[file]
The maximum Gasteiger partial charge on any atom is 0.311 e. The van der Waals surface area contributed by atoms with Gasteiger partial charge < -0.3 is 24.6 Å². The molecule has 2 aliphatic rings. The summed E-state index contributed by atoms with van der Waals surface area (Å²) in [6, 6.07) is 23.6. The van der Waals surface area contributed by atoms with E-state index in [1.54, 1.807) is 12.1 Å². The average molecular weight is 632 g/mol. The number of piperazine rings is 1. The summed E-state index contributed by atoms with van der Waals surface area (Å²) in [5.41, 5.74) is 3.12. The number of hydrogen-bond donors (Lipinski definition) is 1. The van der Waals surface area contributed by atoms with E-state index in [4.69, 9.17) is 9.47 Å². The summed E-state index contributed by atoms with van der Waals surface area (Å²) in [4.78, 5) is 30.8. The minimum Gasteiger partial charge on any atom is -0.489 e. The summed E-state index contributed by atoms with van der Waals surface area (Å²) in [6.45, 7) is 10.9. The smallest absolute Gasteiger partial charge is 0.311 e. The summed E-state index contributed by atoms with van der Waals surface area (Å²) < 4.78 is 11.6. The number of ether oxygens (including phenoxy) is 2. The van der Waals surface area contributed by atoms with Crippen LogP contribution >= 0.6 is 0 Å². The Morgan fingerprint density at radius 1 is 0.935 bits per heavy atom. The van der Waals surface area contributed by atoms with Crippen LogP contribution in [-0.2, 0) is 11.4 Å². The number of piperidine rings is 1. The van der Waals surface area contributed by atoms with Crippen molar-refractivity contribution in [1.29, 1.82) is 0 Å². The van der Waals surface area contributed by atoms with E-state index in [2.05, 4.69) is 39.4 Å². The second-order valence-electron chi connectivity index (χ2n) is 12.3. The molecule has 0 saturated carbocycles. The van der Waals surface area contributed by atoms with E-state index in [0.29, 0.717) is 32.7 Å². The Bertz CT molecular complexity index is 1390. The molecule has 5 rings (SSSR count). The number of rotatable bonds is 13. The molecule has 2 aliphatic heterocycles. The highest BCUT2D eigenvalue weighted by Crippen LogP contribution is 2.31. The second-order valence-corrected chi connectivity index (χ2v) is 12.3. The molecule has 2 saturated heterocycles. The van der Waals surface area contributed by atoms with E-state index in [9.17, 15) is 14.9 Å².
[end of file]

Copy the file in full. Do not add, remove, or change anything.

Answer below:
The maximum Gasteiger partial charge on any atom is 0.311 e. The van der Waals surface area contributed by atoms with Gasteiger partial charge < -0.3 is 24.6 Å². The molecule has 2 aliphatic rings. The summed E-state index contributed by atoms with van der Waals surface area (Å²) in [6, 6.07) is 23.6. The van der Waals surface area contributed by atoms with E-state index in [1.54, 1.807) is 12.1 Å². The average molecular weight is 632 g/mol. The number of piperazine rings is 1. The summed E-state index contributed by atoms with van der Waals surface area (Å²) in [5.41, 5.74) is 3.12. The number of hydrogen-bond donors (Lipinski definition) is 1. The van der Waals surface area contributed by atoms with E-state index in [4.69, 9.17) is 9.47 Å². The summed E-state index contributed by atoms with van der Waals surface area (Å²) in [4.78, 5) is 30.8. The minimum Gasteiger partial charge on any atom is -0.489 e. The summed E-state index contributed by atoms with van der Waals surface area (Å²) in [6.45, 7) is 10.9. The smallest absolute Gasteiger partial charge is 0.311 e. The summed E-state index contributed by atoms with van der Waals surface area (Å²) < 4.78 is 11.6. The number of ether oxygens (including phenoxy) is 2. The van der Waals surface area contributed by atoms with Crippen LogP contribution >= 0.6 is 0 Å². The Morgan fingerprint density at radius 1 is 0.935 bits per heavy atom. The van der Waals surface area contributed by atoms with Crippen LogP contribution in [-0.2, 0) is 11.4 Å². The number of piperidine rings is 1. The van der Waals surface area contributed by atoms with Crippen molar-refractivity contribution in [1.29, 1.82) is 0 Å². The van der Waals surface area contributed by atoms with E-state index in [2.05, 4.69) is 39.4 Å². The second-order valence-electron chi connectivity index (χ2n) is 12.3. The molecule has 0 saturated carbocycles. The van der Waals surface area contributed by atoms with E-state index in [0.29, 0.717) is 32.7 Å². The Bertz CT molecular complexity index is 1390. The molecule has 5 rings (SSSR count). The number of rotatable bonds is 13. The molecule has 2 aliphatic heterocycles. The highest BCUT2D eigenvalue weighted by Crippen LogP contribution is 2.31. The second-order valence-corrected chi connectivity index (χ2v) is 12.3. The molecule has 2 saturated heterocycles. The van der Waals surface area contributed by atoms with E-state index in [9.17, 15) is 14.9 Å².